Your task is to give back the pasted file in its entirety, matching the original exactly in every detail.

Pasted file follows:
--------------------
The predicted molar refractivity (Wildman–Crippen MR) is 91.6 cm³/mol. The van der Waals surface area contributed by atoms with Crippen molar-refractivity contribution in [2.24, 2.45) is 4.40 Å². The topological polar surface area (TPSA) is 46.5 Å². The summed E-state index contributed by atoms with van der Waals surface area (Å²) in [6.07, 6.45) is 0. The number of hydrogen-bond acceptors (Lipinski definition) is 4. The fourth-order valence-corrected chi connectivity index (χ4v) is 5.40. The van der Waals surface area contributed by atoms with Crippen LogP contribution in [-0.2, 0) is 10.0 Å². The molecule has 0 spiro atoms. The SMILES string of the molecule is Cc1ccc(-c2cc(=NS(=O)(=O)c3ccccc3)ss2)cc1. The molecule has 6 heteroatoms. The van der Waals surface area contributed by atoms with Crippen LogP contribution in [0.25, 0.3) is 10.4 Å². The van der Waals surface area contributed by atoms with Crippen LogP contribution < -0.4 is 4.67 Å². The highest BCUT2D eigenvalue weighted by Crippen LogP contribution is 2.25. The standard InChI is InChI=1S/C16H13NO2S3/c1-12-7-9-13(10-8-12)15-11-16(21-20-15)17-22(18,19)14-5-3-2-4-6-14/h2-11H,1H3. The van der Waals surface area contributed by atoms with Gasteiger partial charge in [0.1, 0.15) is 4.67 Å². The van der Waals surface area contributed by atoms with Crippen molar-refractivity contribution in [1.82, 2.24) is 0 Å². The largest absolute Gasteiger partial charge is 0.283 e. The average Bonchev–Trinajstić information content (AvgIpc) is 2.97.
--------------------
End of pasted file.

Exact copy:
The predicted molar refractivity (Wildman–Crippen MR) is 91.6 cm³/mol. The van der Waals surface area contributed by atoms with Crippen molar-refractivity contribution in [2.24, 2.45) is 4.40 Å². The topological polar surface area (TPSA) is 46.5 Å². The summed E-state index contributed by atoms with van der Waals surface area (Å²) in [6.07, 6.45) is 0. The number of hydrogen-bond acceptors (Lipinski definition) is 4. The fourth-order valence-corrected chi connectivity index (χ4v) is 5.40. The van der Waals surface area contributed by atoms with Crippen LogP contribution in [-0.2, 0) is 10.0 Å². The molecule has 0 spiro atoms. The SMILES string of the molecule is Cc1ccc(-c2cc(=NS(=O)(=O)c3ccccc3)ss2)cc1. The molecule has 6 heteroatoms. The van der Waals surface area contributed by atoms with Crippen LogP contribution in [0.25, 0.3) is 10.4 Å². The van der Waals surface area contributed by atoms with Crippen LogP contribution < -0.4 is 4.67 Å². The highest BCUT2D eigenvalue weighted by Crippen LogP contribution is 2.25. The standard InChI is InChI=1S/C16H13NO2S3/c1-12-7-9-13(10-8-12)15-11-16(21-20-15)17-22(18,19)14-5-3-2-4-6-14/h2-11H,1H3. The van der Waals surface area contributed by atoms with Gasteiger partial charge in [0.1, 0.15) is 4.67 Å². The van der Waals surface area contributed by atoms with Crippen molar-refractivity contribution in [1.82, 2.24) is 0 Å². The largest absolute Gasteiger partial charge is 0.283 e. The average Bonchev–Trinajstić information content (AvgIpc) is 2.97.